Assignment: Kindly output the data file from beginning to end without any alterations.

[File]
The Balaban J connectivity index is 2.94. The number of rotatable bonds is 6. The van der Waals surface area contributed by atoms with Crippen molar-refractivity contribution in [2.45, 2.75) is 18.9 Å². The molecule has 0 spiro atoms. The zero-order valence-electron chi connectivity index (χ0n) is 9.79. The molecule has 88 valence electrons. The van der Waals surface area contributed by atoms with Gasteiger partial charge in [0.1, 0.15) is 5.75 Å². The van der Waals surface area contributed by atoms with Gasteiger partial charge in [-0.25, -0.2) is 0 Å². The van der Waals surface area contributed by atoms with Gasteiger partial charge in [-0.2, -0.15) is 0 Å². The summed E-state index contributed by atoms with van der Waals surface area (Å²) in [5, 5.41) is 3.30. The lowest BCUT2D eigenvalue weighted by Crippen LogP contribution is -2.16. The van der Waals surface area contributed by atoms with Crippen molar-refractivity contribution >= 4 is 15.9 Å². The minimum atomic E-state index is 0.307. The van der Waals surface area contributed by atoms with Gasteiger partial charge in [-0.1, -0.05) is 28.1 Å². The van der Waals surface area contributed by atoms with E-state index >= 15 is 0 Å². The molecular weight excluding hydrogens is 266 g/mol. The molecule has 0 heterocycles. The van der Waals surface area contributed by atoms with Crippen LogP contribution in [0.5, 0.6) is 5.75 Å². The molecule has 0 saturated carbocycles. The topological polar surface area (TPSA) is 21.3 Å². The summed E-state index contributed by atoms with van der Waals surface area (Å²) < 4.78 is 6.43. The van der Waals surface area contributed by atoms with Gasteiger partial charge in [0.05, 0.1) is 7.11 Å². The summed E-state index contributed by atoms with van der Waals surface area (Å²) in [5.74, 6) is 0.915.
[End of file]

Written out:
The Balaban J connectivity index is 2.94. The number of rotatable bonds is 6. The van der Waals surface area contributed by atoms with Crippen molar-refractivity contribution in [2.45, 2.75) is 18.9 Å². The molecule has 0 spiro atoms. The zero-order valence-electron chi connectivity index (χ0n) is 9.79. The molecule has 88 valence electrons. The van der Waals surface area contributed by atoms with Gasteiger partial charge in [0.1, 0.15) is 5.75 Å². The van der Waals surface area contributed by atoms with Gasteiger partial charge in [-0.25, -0.2) is 0 Å². The van der Waals surface area contributed by atoms with Gasteiger partial charge in [-0.2, -0.15) is 0 Å². The summed E-state index contributed by atoms with van der Waals surface area (Å²) in [5, 5.41) is 3.30. The lowest BCUT2D eigenvalue weighted by Crippen LogP contribution is -2.16. The van der Waals surface area contributed by atoms with Crippen molar-refractivity contribution >= 4 is 15.9 Å². The minimum atomic E-state index is 0.307. The van der Waals surface area contributed by atoms with Gasteiger partial charge in [-0.1, -0.05) is 28.1 Å². The van der Waals surface area contributed by atoms with E-state index >= 15 is 0 Å². The molecular weight excluding hydrogens is 266 g/mol. The molecule has 0 heterocycles. The van der Waals surface area contributed by atoms with Crippen LogP contribution in [0.5, 0.6) is 5.75 Å². The molecule has 0 saturated carbocycles. The topological polar surface area (TPSA) is 21.3 Å². The summed E-state index contributed by atoms with van der Waals surface area (Å²) < 4.78 is 6.43. The van der Waals surface area contributed by atoms with Gasteiger partial charge in [0.05, 0.1) is 7.11 Å². The summed E-state index contributed by atoms with van der Waals surface area (Å²) in [5.74, 6) is 0.915.